On the plus side, we might soon witness the most competitive, unpredictable and thoroughly mesmerizing Western Conference playoff bracket ever. But seven franchises have almost no hope this season. And that could have consequences.
Failure to make the playoffs could cost some executives and coaches their jobs, as unfair as that would be under the circumstances. Finishing in the lottery will certainly cost Cousins and Davis a lot of MVP votes, despite their stellar individual work.
The glut of power teams has also inspired a bit of an arms race at the top. The Mavericks, who already boasted the NBA's top offense, acquired Rajon Rondo. A week later, the Rockets signed Josh Smith.
League executives expect to see more of the same in the coming weeks, with the West's other contenders scrambling to add talent.
"It's a competitive league, and we're in the Western Conference of that competitive league, which increases it all the more," Kings general manager Pete D'Alessandro said. "I don't think there's an owner in the West that feels that they can sit back when you see two teams really get better like that. So yeah, I think it does add a little bit of pressure on the rest of the teams."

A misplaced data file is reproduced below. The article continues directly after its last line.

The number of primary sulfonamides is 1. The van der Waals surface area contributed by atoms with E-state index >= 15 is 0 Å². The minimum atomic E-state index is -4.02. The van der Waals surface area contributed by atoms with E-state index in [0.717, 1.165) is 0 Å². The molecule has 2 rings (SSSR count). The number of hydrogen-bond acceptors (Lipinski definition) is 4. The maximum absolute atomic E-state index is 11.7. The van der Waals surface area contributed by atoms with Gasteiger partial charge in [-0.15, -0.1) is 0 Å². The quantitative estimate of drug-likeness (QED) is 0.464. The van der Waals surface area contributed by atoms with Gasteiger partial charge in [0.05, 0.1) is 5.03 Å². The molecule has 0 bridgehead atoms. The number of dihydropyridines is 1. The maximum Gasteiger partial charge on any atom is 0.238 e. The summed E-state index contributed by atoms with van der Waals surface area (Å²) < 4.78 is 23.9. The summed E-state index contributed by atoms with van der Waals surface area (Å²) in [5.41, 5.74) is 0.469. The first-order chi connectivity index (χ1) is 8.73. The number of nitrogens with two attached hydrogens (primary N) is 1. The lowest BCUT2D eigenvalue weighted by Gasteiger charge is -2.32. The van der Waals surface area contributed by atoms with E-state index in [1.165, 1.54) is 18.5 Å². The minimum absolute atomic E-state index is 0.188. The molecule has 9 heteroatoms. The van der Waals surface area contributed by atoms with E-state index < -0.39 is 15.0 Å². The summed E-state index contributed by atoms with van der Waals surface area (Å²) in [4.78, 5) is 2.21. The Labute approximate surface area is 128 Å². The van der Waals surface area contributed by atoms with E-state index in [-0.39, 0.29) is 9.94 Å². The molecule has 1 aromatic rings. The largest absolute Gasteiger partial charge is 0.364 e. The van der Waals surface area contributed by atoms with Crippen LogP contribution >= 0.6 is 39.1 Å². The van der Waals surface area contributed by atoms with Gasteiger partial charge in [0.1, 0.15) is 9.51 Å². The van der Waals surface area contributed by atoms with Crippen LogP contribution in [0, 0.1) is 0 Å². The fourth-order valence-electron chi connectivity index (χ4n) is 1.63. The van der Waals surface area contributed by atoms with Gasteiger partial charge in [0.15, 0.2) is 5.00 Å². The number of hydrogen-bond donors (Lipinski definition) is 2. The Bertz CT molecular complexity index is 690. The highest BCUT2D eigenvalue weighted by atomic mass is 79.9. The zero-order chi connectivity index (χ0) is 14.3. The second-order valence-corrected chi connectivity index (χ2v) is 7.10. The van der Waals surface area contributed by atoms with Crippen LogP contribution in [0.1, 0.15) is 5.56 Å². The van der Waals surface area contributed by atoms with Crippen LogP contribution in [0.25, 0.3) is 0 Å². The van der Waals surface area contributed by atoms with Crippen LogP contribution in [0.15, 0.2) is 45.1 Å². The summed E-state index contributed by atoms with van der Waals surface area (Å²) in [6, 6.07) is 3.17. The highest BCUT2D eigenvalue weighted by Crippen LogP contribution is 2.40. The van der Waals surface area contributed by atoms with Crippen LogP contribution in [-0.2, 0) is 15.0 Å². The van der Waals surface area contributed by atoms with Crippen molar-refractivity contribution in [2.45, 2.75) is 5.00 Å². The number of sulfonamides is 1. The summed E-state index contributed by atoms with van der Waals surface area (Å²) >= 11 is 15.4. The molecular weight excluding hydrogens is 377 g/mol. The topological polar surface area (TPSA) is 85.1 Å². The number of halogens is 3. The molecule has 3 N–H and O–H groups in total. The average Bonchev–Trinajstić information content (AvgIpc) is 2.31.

But this much is true, too: Those teams hovering just below the playoff bracket, which in a normal year could crack the field with one smart trade, have scant hope of doing so this season. That could push some teams (notably Denver) to shift direction entirely, and start auctioning off rotation players, with an eye on the future.
The Kings, who have been backsliding ever since the firing of coach Michael Malone, are not quite ready to concede the season, however.
"This league, it's a league of injuries, it's a league of things that happen, chemistry," D'Alessandro said. "And you've seen things happen really fast in this league. So I don't think we buy into the notion of, 'Well, it's locked to eight.' We really don't believe that.
From our perspective, it's: How are we getting better? How are we pursuing that spot?"
The Kings are thrilled with Cousins' progression, with Rudy Gay's evolution as a supporting star, with Darren Collison's surprising play at point guard and with Ben McLemore's rapid growth. If they see an opportunity to add another impact player, the Kings will do so—the standings be damned.